Some kids whiz through the process of learning to read. They go from sounds, to letters to sight words to reading whole sentences with remarkable ease, almost as if reading was just part of their DNA.  For other kids, reading – as Beatles musician Ringo Star says in his lyrics – “It Don’t Come Easy.”

As adults, we might not recall – even in the farthest recesses of our minds – that at one time we did not know what those strange squiggles on the page meant — those squiggles that eventually turned into letters and words, then morphed into sentences, literally right before our eyes.   And one day – all of a sudden – you could read.

It was as if some magical button somewhere had been pushed.   And you started reading everything – often out loud – from simple books, to street signs to billboards to food labels; and perhaps sometimes to your parents’ or siblings’ chagrin, there seemed to be no off button to this newly-realized skill of yours.  Plus, you discovered if you couldn’t read a word at first, you had the tools to sound it out.

What a gift! There is such joy in learning to read and mastering those letters and sentences as all those pieces come together. Reading lights the journey of fun, knowledge and understanding.  Reading simply put; it’s for life.

But for some kids – perhaps one you know – reading is a struggle. They seem to always feel behind and are frustrated with the whole “reading thing”.  They go from loving the thought and experience of reading and you sitting close and reading their favorite books to avoiding books altogether.

Sometimes that shift is subtle – simple avoidance – and sometimes it comes with a scowl or a flat out refusal to read anything. Regardless of the technique, once you notice a shift  – going from being delighted with reading to complete disinterest in their most special books – a child is most likely having issues, but is not able to articulate the problem.  So what’s a parent to do?  First, don’t wait and hope it will improve on its own; it probably won’t.  Look for signs and behaviors that might indicate reading difficulties, and take steps from there…Here is a short list to indicate there might be a problem and what you can do to help.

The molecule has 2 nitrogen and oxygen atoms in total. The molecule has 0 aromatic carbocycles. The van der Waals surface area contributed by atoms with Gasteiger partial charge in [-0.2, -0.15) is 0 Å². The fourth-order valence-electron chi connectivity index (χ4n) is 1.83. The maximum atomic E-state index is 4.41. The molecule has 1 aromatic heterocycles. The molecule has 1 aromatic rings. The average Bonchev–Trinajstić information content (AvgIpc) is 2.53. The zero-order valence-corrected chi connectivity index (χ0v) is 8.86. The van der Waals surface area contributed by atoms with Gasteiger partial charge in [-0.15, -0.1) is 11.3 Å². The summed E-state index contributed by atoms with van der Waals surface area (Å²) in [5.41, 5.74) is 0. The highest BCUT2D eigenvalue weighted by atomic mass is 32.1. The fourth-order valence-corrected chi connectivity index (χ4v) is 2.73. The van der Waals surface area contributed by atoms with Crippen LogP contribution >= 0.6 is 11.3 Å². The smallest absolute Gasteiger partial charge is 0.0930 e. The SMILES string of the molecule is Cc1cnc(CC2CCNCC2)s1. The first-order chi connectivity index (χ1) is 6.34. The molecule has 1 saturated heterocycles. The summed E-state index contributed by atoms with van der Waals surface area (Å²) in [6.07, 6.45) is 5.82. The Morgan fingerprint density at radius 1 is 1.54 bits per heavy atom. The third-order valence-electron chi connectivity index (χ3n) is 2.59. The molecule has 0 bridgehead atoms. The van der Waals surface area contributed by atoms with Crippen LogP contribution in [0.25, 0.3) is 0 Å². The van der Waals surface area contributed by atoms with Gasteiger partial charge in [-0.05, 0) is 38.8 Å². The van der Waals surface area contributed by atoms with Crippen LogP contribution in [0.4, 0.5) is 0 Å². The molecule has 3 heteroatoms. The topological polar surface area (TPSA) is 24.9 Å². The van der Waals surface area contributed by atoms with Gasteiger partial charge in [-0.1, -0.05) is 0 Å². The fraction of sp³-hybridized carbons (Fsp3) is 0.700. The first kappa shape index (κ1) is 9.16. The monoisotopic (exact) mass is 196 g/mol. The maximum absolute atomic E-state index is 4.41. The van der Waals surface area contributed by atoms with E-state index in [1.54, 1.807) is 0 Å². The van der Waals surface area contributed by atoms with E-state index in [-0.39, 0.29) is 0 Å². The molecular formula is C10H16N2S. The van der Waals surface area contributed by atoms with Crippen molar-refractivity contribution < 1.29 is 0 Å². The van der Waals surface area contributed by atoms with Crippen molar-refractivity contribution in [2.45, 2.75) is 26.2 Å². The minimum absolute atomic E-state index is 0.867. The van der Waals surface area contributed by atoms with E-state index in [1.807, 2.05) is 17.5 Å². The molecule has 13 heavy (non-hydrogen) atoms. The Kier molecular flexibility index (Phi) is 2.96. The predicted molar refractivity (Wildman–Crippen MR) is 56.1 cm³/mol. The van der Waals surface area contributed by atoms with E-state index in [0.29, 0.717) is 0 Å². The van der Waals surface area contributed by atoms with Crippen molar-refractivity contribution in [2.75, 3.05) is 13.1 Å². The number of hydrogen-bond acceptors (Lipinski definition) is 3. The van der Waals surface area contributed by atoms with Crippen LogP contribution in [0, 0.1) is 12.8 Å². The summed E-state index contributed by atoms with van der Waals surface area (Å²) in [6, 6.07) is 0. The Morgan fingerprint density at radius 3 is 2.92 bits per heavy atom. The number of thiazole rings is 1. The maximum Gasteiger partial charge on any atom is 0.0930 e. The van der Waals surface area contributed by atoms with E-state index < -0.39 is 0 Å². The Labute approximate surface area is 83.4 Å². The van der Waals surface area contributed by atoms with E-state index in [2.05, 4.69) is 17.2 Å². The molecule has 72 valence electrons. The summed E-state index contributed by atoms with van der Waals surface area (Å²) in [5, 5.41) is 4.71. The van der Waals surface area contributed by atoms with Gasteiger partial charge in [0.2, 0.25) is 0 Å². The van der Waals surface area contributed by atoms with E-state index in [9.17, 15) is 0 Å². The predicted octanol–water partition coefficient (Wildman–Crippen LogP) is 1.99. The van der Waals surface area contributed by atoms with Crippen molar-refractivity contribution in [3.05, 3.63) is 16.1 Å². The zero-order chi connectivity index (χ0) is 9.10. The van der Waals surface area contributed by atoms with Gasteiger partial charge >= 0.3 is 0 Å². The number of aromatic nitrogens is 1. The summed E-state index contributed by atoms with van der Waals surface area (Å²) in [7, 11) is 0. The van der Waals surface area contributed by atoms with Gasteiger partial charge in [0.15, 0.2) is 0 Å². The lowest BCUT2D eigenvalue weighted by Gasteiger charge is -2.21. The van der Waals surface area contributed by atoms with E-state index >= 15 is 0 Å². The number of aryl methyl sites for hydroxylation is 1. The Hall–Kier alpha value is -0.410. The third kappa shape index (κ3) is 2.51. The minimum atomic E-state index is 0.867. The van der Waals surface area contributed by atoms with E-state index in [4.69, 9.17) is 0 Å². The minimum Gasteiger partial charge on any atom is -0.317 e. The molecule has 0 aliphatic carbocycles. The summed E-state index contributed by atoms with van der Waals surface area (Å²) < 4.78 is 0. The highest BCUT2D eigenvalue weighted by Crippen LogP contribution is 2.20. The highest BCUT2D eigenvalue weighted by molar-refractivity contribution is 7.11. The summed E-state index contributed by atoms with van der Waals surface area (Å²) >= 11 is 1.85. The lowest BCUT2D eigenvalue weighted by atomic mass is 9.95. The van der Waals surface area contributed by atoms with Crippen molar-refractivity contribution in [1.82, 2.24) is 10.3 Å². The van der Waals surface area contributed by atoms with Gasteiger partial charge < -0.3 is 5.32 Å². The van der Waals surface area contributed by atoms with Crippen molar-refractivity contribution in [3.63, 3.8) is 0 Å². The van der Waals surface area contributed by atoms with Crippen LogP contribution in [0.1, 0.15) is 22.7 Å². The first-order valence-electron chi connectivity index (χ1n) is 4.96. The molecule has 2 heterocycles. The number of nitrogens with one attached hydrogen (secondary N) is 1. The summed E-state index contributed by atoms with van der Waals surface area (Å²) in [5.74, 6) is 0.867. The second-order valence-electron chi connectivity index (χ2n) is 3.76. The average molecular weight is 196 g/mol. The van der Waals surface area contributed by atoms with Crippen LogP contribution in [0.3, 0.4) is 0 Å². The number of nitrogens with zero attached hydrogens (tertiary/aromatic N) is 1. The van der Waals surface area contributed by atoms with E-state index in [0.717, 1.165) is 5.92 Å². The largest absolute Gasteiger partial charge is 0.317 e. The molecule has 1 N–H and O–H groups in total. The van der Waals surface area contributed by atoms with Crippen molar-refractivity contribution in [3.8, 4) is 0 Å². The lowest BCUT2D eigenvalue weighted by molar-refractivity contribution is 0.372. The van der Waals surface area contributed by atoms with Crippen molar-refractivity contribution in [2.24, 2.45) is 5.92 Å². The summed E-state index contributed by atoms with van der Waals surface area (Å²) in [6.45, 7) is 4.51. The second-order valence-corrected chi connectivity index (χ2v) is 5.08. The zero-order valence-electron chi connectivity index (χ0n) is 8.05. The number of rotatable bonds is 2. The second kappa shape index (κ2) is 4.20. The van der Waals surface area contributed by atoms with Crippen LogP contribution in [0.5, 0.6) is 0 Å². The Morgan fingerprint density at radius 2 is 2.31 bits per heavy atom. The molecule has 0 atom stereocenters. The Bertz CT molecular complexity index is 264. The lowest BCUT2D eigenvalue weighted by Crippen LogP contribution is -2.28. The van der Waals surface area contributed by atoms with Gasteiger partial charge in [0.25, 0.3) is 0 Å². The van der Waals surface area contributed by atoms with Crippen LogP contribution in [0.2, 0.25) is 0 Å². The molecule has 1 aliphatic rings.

Early Signs:

    • Having difficulty with rhyming words
    • Challenging to remember sight words or what they read
    • Struggling to remember letter sounds
    • Confusing similar letters – example: b and d
    • Omitting word endings – ing, or ed

Behavior Changes:

    • Digging in their heels – refusing to read
    • Faking you out – pretending to read, but not really
    • Telling you reading is “stupid”
    • Too busy to read – saying they’ll do it later
    • Saying reading is boring, when they used to love it

If you see these changes, consider the following – the sooner the better:

    • Take them for an eye test
    • Engage the help of a teacher
    • Encourage them to read and the love of books
    • Keep reading to them every day
    • Bob is Your Friend – Invest in Bob Books

This last item – Investing in Bob Books – can be wonderfully helpful for reading and self-esteem for your young reader.  If you are not familiar with Bob Books, check them out.  Here is a link to the Bob Books website They have been around for 40 years and are considered among the top books for helping young readers.

There is no set answer why some kids struggle to read, but there is usually a reason, and once you determine what that might be, and they find success once again, those books that might be momentarily languishing on their book shelf will once again bring smiles to their faces and magic to their life.

“Oh, magic hour, when a child first knows she can read printed words!”
                    – Betty Smith, A Tree Grows in Brooklyn



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